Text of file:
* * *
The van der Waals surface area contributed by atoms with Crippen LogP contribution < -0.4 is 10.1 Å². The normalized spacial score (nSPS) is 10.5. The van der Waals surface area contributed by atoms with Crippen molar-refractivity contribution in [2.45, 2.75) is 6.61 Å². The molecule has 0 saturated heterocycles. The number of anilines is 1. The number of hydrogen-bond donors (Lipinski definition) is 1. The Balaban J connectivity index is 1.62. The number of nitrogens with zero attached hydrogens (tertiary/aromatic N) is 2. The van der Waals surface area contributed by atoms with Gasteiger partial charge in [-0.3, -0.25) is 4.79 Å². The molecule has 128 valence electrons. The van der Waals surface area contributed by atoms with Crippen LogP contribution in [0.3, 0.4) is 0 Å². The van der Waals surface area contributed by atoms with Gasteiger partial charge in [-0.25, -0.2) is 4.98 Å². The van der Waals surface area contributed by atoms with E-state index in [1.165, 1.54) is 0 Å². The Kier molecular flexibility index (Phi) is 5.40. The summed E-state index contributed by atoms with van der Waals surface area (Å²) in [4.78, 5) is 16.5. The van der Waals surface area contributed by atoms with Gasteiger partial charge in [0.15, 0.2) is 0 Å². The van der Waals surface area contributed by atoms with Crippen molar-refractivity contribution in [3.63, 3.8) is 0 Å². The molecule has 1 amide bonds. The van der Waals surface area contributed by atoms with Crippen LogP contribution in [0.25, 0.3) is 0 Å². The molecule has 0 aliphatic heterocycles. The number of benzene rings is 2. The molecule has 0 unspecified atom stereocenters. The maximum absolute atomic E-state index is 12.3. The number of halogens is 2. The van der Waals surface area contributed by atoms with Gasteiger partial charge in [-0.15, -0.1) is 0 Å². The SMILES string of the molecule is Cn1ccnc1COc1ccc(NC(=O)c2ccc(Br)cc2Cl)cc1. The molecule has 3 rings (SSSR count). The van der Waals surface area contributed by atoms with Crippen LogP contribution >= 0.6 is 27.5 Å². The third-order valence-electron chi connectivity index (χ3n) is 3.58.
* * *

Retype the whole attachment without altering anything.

The van der Waals surface area contributed by atoms with Crippen LogP contribution < -0.4 is 10.1 Å². The normalized spacial score (nSPS) is 10.5. The van der Waals surface area contributed by atoms with Crippen molar-refractivity contribution in [2.45, 2.75) is 6.61 Å². The molecule has 0 saturated heterocycles. The number of anilines is 1. The number of hydrogen-bond donors (Lipinski definition) is 1. The Balaban J connectivity index is 1.62. The number of nitrogens with zero attached hydrogens (tertiary/aromatic N) is 2. The van der Waals surface area contributed by atoms with Gasteiger partial charge in [-0.3, -0.25) is 4.79 Å². The molecule has 128 valence electrons. The van der Waals surface area contributed by atoms with Crippen LogP contribution in [0.3, 0.4) is 0 Å². The van der Waals surface area contributed by atoms with Gasteiger partial charge in [-0.25, -0.2) is 4.98 Å². The van der Waals surface area contributed by atoms with E-state index in [1.165, 1.54) is 0 Å². The Kier molecular flexibility index (Phi) is 5.40. The summed E-state index contributed by atoms with van der Waals surface area (Å²) in [4.78, 5) is 16.5. The van der Waals surface area contributed by atoms with Gasteiger partial charge in [0.15, 0.2) is 0 Å². The van der Waals surface area contributed by atoms with Crippen molar-refractivity contribution in [3.63, 3.8) is 0 Å². The molecule has 1 amide bonds. The van der Waals surface area contributed by atoms with Crippen LogP contribution in [0.25, 0.3) is 0 Å². The molecule has 0 aliphatic heterocycles. The number of benzene rings is 2. The molecule has 0 unspecified atom stereocenters. The maximum absolute atomic E-state index is 12.3. The number of halogens is 2. The van der Waals surface area contributed by atoms with Gasteiger partial charge in [-0.15, -0.1) is 0 Å². The SMILES string of the molecule is Cn1ccnc1COc1ccc(NC(=O)c2ccc(Br)cc2Cl)cc1. The molecule has 3 rings (SSSR count). The van der Waals surface area contributed by atoms with Crippen LogP contribution >= 0.6 is 27.5 Å². The third-order valence-electron chi connectivity index (χ3n) is 3.58.